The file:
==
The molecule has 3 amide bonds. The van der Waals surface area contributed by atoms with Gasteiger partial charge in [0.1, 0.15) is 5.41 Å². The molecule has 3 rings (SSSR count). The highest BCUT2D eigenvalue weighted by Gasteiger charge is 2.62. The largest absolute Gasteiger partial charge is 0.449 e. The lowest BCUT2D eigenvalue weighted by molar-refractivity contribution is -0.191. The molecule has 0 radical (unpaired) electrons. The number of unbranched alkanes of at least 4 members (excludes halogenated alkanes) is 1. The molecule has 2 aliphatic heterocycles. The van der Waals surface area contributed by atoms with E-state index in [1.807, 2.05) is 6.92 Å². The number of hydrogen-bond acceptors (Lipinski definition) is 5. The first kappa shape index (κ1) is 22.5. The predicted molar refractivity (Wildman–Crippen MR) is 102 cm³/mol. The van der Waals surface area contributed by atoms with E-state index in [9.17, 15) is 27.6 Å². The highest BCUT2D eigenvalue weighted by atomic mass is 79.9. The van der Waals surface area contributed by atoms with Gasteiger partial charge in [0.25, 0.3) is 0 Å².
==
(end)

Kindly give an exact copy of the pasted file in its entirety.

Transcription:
The molecule has 3 amide bonds. The van der Waals surface area contributed by atoms with Gasteiger partial charge in [0.1, 0.15) is 5.41 Å². The molecule has 3 rings (SSSR count). The highest BCUT2D eigenvalue weighted by Gasteiger charge is 2.62. The largest absolute Gasteiger partial charge is 0.449 e. The lowest BCUT2D eigenvalue weighted by molar-refractivity contribution is -0.191. The molecule has 0 radical (unpaired) electrons. The number of unbranched alkanes of at least 4 members (excludes halogenated alkanes) is 1. The molecule has 2 aliphatic heterocycles. The van der Waals surface area contributed by atoms with E-state index in [1.807, 2.05) is 6.92 Å². The number of hydrogen-bond acceptors (Lipinski definition) is 5. The first kappa shape index (κ1) is 22.5. The predicted molar refractivity (Wildman–Crippen MR) is 102 cm³/mol. The van der Waals surface area contributed by atoms with E-state index in [9.17, 15) is 27.6 Å². The highest BCUT2D eigenvalue weighted by atomic mass is 79.9. The van der Waals surface area contributed by atoms with Gasteiger partial charge in [0.25, 0.3) is 0 Å².